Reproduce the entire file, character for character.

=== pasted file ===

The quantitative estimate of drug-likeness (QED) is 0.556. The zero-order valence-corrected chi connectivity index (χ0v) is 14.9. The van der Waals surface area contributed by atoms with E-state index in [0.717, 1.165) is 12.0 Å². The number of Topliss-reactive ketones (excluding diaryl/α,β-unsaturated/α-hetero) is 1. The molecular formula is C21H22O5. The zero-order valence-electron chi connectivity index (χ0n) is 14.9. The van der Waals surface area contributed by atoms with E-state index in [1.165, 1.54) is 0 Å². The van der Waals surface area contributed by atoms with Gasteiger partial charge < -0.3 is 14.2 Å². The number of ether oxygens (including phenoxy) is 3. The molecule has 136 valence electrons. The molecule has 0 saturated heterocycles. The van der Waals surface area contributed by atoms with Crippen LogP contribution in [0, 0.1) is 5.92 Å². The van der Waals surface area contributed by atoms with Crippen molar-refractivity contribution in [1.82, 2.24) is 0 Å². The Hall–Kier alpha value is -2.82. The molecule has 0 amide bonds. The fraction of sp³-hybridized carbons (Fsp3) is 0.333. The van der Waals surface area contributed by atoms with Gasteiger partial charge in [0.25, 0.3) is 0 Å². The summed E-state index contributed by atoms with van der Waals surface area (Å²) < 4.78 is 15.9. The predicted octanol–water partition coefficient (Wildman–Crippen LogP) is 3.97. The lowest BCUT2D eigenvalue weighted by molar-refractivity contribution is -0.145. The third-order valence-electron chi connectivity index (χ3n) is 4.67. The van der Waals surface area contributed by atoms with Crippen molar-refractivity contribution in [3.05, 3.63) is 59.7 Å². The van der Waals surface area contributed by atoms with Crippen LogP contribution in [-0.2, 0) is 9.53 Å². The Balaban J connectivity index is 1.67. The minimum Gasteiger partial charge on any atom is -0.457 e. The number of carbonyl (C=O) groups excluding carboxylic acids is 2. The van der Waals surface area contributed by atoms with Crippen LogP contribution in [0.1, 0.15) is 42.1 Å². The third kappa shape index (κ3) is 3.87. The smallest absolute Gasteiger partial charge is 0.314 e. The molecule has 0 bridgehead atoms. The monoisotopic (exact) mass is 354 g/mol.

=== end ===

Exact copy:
The quantitative estimate of drug-likeness (QED) is 0.556. The zero-order valence-corrected chi connectivity index (χ0v) is 14.9. The van der Waals surface area contributed by atoms with E-state index in [0.717, 1.165) is 12.0 Å². The number of Topliss-reactive ketones (excluding diaryl/α,β-unsaturated/α-hetero) is 1. The molecular formula is C21H22O5. The zero-order valence-electron chi connectivity index (χ0n) is 14.9. The van der Waals surface area contributed by atoms with E-state index in [1.165, 1.54) is 0 Å². The van der Waals surface area contributed by atoms with Gasteiger partial charge < -0.3 is 14.2 Å². The number of ether oxygens (including phenoxy) is 3. The molecule has 136 valence electrons. The molecule has 0 saturated heterocycles. The van der Waals surface area contributed by atoms with Crippen LogP contribution in [0, 0.1) is 5.92 Å². The van der Waals surface area contributed by atoms with Crippen molar-refractivity contribution in [1.82, 2.24) is 0 Å². The Hall–Kier alpha value is -2.82. The molecule has 0 amide bonds. The fraction of sp³-hybridized carbons (Fsp3) is 0.333. The van der Waals surface area contributed by atoms with Gasteiger partial charge in [0.25, 0.3) is 0 Å². The summed E-state index contributed by atoms with van der Waals surface area (Å²) < 4.78 is 15.9. The predicted octanol–water partition coefficient (Wildman–Crippen LogP) is 3.97. The lowest BCUT2D eigenvalue weighted by molar-refractivity contribution is -0.145. The third-order valence-electron chi connectivity index (χ3n) is 4.67. The van der Waals surface area contributed by atoms with Crippen molar-refractivity contribution in [3.05, 3.63) is 59.7 Å². The van der Waals surface area contributed by atoms with Crippen LogP contribution in [-0.2, 0) is 9.53 Å². The Balaban J connectivity index is 1.67. The minimum Gasteiger partial charge on any atom is -0.457 e. The number of carbonyl (C=O) groups excluding carboxylic acids is 2. The van der Waals surface area contributed by atoms with Crippen LogP contribution in [0.1, 0.15) is 42.1 Å². The third kappa shape index (κ3) is 3.87. The smallest absolute Gasteiger partial charge is 0.314 e. The molecule has 0 bridgehead atoms. The monoisotopic (exact) mass is 354 g/mol.